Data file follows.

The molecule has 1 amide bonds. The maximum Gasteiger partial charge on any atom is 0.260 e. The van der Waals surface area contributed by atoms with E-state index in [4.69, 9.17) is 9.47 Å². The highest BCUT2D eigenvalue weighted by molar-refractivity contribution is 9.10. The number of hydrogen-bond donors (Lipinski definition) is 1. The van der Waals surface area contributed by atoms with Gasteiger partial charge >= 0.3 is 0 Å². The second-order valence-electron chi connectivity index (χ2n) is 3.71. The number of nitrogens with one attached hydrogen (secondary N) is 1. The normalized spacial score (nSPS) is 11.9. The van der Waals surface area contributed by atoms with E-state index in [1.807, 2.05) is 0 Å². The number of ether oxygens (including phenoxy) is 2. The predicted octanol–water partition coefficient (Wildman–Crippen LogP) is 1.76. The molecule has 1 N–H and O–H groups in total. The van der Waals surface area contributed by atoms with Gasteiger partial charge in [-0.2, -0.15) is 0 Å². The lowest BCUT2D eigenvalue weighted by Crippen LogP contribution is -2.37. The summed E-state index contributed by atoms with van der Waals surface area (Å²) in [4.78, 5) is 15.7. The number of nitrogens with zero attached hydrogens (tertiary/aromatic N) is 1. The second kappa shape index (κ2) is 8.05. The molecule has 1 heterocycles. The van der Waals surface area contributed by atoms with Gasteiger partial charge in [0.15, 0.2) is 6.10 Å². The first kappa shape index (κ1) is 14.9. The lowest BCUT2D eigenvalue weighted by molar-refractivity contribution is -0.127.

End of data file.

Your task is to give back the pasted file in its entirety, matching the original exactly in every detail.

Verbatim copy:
The molecule has 1 amide bonds. The maximum Gasteiger partial charge on any atom is 0.260 e. The van der Waals surface area contributed by atoms with E-state index in [4.69, 9.17) is 9.47 Å². The highest BCUT2D eigenvalue weighted by molar-refractivity contribution is 9.10. The number of hydrogen-bond donors (Lipinski definition) is 1. The van der Waals surface area contributed by atoms with Gasteiger partial charge >= 0.3 is 0 Å². The second-order valence-electron chi connectivity index (χ2n) is 3.71. The number of nitrogens with one attached hydrogen (secondary N) is 1. The normalized spacial score (nSPS) is 11.9. The van der Waals surface area contributed by atoms with E-state index in [1.807, 2.05) is 0 Å². The number of ether oxygens (including phenoxy) is 2. The predicted octanol–water partition coefficient (Wildman–Crippen LogP) is 1.76. The molecule has 1 N–H and O–H groups in total. The van der Waals surface area contributed by atoms with Gasteiger partial charge in [-0.2, -0.15) is 0 Å². The lowest BCUT2D eigenvalue weighted by Crippen LogP contribution is -2.37. The summed E-state index contributed by atoms with van der Waals surface area (Å²) in [4.78, 5) is 15.7. The number of nitrogens with zero attached hydrogens (tertiary/aromatic N) is 1. The second kappa shape index (κ2) is 8.05. The molecule has 1 heterocycles. The van der Waals surface area contributed by atoms with Gasteiger partial charge in [0.15, 0.2) is 6.10 Å². The first kappa shape index (κ1) is 14.9. The lowest BCUT2D eigenvalue weighted by molar-refractivity contribution is -0.127.